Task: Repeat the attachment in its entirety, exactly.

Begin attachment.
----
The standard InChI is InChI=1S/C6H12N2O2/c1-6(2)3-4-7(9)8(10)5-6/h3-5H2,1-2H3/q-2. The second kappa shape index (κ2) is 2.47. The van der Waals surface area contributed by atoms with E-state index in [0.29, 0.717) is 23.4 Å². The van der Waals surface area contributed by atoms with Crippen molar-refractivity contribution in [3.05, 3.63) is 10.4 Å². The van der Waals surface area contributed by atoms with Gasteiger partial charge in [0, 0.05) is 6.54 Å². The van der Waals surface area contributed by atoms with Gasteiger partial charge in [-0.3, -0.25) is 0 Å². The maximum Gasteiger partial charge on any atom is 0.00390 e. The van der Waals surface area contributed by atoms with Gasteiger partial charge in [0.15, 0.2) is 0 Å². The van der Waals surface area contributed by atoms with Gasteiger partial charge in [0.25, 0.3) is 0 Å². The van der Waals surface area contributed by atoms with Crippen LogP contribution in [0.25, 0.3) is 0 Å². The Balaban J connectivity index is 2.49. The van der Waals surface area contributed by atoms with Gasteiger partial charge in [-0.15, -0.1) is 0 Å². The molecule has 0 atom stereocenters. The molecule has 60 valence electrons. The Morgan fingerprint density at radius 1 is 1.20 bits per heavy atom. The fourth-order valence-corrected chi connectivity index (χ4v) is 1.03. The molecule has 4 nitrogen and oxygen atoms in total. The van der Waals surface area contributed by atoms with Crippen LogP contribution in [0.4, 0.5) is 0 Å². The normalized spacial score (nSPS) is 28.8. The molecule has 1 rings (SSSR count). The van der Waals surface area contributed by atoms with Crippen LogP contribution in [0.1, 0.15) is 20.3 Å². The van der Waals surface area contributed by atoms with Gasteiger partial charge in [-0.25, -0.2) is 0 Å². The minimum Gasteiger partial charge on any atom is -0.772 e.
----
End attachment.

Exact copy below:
The standard InChI is InChI=1S/C6H12N2O2/c1-6(2)3-4-7(9)8(10)5-6/h3-5H2,1-2H3/q-2. The second kappa shape index (κ2) is 2.47. The van der Waals surface area contributed by atoms with E-state index in [0.29, 0.717) is 23.4 Å². The van der Waals surface area contributed by atoms with Crippen molar-refractivity contribution in [3.05, 3.63) is 10.4 Å². The van der Waals surface area contributed by atoms with Gasteiger partial charge in [0, 0.05) is 6.54 Å². The van der Waals surface area contributed by atoms with Gasteiger partial charge in [-0.3, -0.25) is 0 Å². The maximum Gasteiger partial charge on any atom is 0.00390 e. The van der Waals surface area contributed by atoms with Gasteiger partial charge in [0.15, 0.2) is 0 Å². The van der Waals surface area contributed by atoms with Gasteiger partial charge in [0.25, 0.3) is 0 Å². The van der Waals surface area contributed by atoms with Crippen LogP contribution in [0.25, 0.3) is 0 Å². The Balaban J connectivity index is 2.49. The van der Waals surface area contributed by atoms with Gasteiger partial charge in [-0.15, -0.1) is 0 Å². The molecule has 0 atom stereocenters. The molecule has 60 valence electrons. The Morgan fingerprint density at radius 1 is 1.20 bits per heavy atom. The fourth-order valence-corrected chi connectivity index (χ4v) is 1.03. The molecule has 4 nitrogen and oxygen atoms in total. The van der Waals surface area contributed by atoms with Crippen LogP contribution in [0.4, 0.5) is 0 Å². The normalized spacial score (nSPS) is 28.8. The molecule has 1 rings (SSSR count). The van der Waals surface area contributed by atoms with Crippen LogP contribution in [0.1, 0.15) is 20.3 Å². The van der Waals surface area contributed by atoms with Gasteiger partial charge in [-0.25, -0.2) is 0 Å². The minimum Gasteiger partial charge on any atom is -0.772 e.